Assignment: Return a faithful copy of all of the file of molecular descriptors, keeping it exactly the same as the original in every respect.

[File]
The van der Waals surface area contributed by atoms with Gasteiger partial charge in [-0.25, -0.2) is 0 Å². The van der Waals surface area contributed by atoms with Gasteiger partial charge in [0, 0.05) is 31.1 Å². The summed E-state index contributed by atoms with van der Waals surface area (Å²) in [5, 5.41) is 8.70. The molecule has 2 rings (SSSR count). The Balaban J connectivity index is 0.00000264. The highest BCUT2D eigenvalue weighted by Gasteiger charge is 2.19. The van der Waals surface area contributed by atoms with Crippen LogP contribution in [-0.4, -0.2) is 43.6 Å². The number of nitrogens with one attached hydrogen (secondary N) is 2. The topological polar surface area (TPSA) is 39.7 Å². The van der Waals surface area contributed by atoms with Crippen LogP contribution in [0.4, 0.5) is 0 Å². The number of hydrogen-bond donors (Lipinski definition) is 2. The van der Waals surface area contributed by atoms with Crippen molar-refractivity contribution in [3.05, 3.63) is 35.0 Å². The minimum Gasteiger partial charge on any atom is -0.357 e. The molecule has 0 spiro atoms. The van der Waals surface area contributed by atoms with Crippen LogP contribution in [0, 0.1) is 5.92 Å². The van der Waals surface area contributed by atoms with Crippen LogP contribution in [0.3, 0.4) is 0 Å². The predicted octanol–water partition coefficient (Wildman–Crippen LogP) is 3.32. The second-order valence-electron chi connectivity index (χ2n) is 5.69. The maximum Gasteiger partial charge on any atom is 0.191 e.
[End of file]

The van der Waals surface area contributed by atoms with Gasteiger partial charge in [-0.25, -0.2) is 0 Å². The van der Waals surface area contributed by atoms with Gasteiger partial charge in [0, 0.05) is 31.1 Å². The summed E-state index contributed by atoms with van der Waals surface area (Å²) in [5, 5.41) is 8.70. The molecule has 2 rings (SSSR count). The Balaban J connectivity index is 0.00000264. The highest BCUT2D eigenvalue weighted by Gasteiger charge is 2.19. The van der Waals surface area contributed by atoms with Crippen LogP contribution in [-0.4, -0.2) is 43.6 Å². The number of nitrogens with one attached hydrogen (secondary N) is 2. The topological polar surface area (TPSA) is 39.7 Å². The van der Waals surface area contributed by atoms with Crippen LogP contribution in [0.4, 0.5) is 0 Å². The number of hydrogen-bond donors (Lipinski definition) is 2. The van der Waals surface area contributed by atoms with Crippen molar-refractivity contribution in [3.05, 3.63) is 35.0 Å². The minimum Gasteiger partial charge on any atom is -0.357 e. The molecule has 0 spiro atoms. The van der Waals surface area contributed by atoms with Crippen LogP contribution in [0, 0.1) is 5.92 Å². The van der Waals surface area contributed by atoms with Crippen LogP contribution in [0.3, 0.4) is 0 Å². The predicted octanol–water partition coefficient (Wildman–Crippen LogP) is 3.32. The second-order valence-electron chi connectivity index (χ2n) is 5.69. The maximum Gasteiger partial charge on any atom is 0.191 e.